This time, there were only minor problems at the clubhouse.  The guy who brought the bottle knocked the hat off the other guy’s head and said “you’ve been wearing that hat long enough.”  The guy who had his hat knocked off told the other guy he’d better stop or he’d beat him up.  He complied.

The guy who brought the booze usually gets violent when he’s drunk.  In fact, at a community meal, he threatened to fight me.  As we sat waiting to be served the meal, he got mouthy, and made a veiled  threat to ambush me when we got back to the library.  But he couldn’t wait and he called me out. He asked me to step outside.  I had to use the bathroom, and as I approached it, he threatened to fight me on my way to the bathroom.  He came up behind me.  I turned around and went into a defensive position, waiting for the drunk to make a move.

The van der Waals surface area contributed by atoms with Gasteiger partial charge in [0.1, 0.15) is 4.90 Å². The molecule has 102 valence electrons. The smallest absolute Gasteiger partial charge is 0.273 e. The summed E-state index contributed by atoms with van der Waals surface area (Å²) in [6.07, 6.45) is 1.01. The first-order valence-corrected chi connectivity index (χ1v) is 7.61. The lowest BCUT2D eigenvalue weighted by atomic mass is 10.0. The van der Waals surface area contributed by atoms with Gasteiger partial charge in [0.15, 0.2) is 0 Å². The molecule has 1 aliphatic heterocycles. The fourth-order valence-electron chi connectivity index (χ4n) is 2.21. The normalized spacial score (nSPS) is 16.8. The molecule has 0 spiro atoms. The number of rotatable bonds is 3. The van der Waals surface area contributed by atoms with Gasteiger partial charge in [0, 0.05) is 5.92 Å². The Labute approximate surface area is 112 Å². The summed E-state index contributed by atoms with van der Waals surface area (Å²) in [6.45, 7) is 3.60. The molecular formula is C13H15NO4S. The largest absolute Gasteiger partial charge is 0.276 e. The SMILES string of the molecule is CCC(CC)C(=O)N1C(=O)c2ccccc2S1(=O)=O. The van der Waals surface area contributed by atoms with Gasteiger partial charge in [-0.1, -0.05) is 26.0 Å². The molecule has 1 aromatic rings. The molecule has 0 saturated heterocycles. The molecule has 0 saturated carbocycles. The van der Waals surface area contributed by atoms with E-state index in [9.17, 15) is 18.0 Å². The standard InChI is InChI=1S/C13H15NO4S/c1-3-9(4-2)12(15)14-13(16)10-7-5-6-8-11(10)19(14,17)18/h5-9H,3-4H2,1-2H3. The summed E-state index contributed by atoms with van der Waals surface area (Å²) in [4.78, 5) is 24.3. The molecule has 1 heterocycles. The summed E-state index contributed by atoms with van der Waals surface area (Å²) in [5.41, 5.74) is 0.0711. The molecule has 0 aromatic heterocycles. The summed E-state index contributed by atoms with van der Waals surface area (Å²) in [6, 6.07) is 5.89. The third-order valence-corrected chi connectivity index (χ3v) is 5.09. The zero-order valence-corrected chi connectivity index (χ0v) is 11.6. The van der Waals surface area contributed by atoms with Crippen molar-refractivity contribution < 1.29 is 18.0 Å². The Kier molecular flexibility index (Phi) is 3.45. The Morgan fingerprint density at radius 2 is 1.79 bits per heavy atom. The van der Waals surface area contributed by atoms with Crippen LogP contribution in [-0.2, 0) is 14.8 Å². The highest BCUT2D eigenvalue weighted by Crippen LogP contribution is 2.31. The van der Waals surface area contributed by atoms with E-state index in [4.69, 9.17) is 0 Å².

One of the hosts got between us and broke it up.  The host thanked me for “keeping calm” and preventing violence.  After the meal, I stayed inside while the drunk bad mouthed me to another guy, who tried to reason with him.

Later that night, at the clubhouse, the guy was drunk again, and started badmouthing me.  I stayed between an obstacle and him.  Still, he threw a lit cigarette at me, and missed.  As I told others, if he hit me with the lit cigarette, he would have been found unconscious the next morning, as I probably would not have been able to keep my cool and would have laid him out, which would have been easy in his drunken state.

When I visited the clubhouse at one point today,  the guy with the booze wasn’t there but shortly returned.  He didn’t have the bottle with him but he seemed slightly inebriated.  He wasn’t belligerent.  In fact, he was very friendly, even thanked me for giving him rides to community meals and to his place in the woods.  I parted peacefully, not wanting to push it and to finish this blog.